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E.U.’s emissions decline, surplus of allowances grows

Emissions from stationary installations – such as power plants and manufacturing facilities – participating in the European Union’s Emissions Trading System declined by 2 percent last year to 1.897 billion tons of carbon dioxide equivalent, found the Union Registry.

“The good news is that emissions declined again in 2012,” said Climate Action Commissioner Connie Hedegaard. “The bad news is that the supply-demand imbalance has further worsened in large part due to a record use of international credits. At the start of phase 3, we see a surplus of almost two billion allowances. These facts underline the need for the European Parliament and Council to act swiftly on back-loading.”

The E.U. E.T.S. has also recorded verified emissions from airlines of 84 million tons. Aircraft operators accounting for more than 98 percent of last year’s aviation emissions covered by the E.U. E.T.S. have undertaken necessary steps to comply with the regulation.

Consistent with the provisions halting the trading scheme (see related story), aircraft operators could limit their flights in 2012 within Europe only, in which they could also take further step by May 27 to return free allocations for flights outside Europe.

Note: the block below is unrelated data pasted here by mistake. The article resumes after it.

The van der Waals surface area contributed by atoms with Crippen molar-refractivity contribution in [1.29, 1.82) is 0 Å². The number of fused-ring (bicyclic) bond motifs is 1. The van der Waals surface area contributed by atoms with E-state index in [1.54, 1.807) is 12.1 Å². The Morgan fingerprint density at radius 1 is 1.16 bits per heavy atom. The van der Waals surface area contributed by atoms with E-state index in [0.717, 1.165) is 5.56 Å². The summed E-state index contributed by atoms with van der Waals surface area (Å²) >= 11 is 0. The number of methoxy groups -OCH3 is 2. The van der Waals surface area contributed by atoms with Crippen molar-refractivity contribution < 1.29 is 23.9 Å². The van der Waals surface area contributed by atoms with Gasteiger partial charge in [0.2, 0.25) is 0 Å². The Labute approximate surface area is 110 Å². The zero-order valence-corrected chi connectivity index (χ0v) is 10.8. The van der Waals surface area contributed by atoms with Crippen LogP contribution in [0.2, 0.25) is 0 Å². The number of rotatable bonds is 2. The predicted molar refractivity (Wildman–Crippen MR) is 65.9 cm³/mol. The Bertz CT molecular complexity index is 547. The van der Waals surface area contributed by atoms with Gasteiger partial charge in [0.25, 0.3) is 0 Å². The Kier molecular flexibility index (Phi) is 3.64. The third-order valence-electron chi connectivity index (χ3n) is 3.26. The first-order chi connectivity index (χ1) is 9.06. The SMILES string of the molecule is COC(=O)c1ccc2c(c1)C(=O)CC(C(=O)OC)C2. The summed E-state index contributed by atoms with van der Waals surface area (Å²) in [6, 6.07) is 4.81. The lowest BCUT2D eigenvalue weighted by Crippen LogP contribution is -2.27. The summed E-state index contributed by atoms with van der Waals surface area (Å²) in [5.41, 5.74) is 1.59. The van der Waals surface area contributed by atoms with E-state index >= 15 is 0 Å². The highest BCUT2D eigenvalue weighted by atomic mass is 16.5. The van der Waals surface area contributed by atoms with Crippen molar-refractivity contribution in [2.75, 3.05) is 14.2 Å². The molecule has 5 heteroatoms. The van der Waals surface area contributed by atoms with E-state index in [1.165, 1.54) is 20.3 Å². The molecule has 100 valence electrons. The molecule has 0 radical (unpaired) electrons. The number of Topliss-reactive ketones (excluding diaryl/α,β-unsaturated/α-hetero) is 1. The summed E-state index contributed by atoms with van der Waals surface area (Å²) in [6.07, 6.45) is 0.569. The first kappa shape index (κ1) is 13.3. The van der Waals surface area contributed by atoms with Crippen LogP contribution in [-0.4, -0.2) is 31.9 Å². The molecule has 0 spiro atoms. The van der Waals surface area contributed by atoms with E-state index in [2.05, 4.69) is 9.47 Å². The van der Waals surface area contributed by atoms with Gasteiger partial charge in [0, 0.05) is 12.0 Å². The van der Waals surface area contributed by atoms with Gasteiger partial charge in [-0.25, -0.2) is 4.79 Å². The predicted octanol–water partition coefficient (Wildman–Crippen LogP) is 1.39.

The Union registry also noted that in 2012, companies’ level of compliance with the trading scheming was again high. Less than one percent of the participating installations did not surrender allowances covering all their emissions by the deadline of 30 April 2013. These installations are on average small and together account for less than one percent of emissions covered by the E.U. E.T.S.

Allowance surplus by the end of last year stood at nearly two billion, compared with some 950 million surplus at the end of 2011. The increase is largely attributed to a combination of the use of international credits, auctioned phase 2 allowances and outstanding allowances in the new applicant reserve, sales of phase 3 allowances to generate funds for the renewable energy demonstration projects under the program (see related story) and early auctioning of phase 3 allowances.

The E.U. E.T.S., launched in 2005, is dubbed as the “cornerstone” of the European policy to mitigate climate change and a key tool for easing industrial greenhouse gas emissions in a cost-efficient way. Covering more than 11 000 power plants and industrial plants in 31 countries, the emissions trading scheme is also hailed as the first and by far the biggest mechanism of its kind in the world. – EcoSeed Staff

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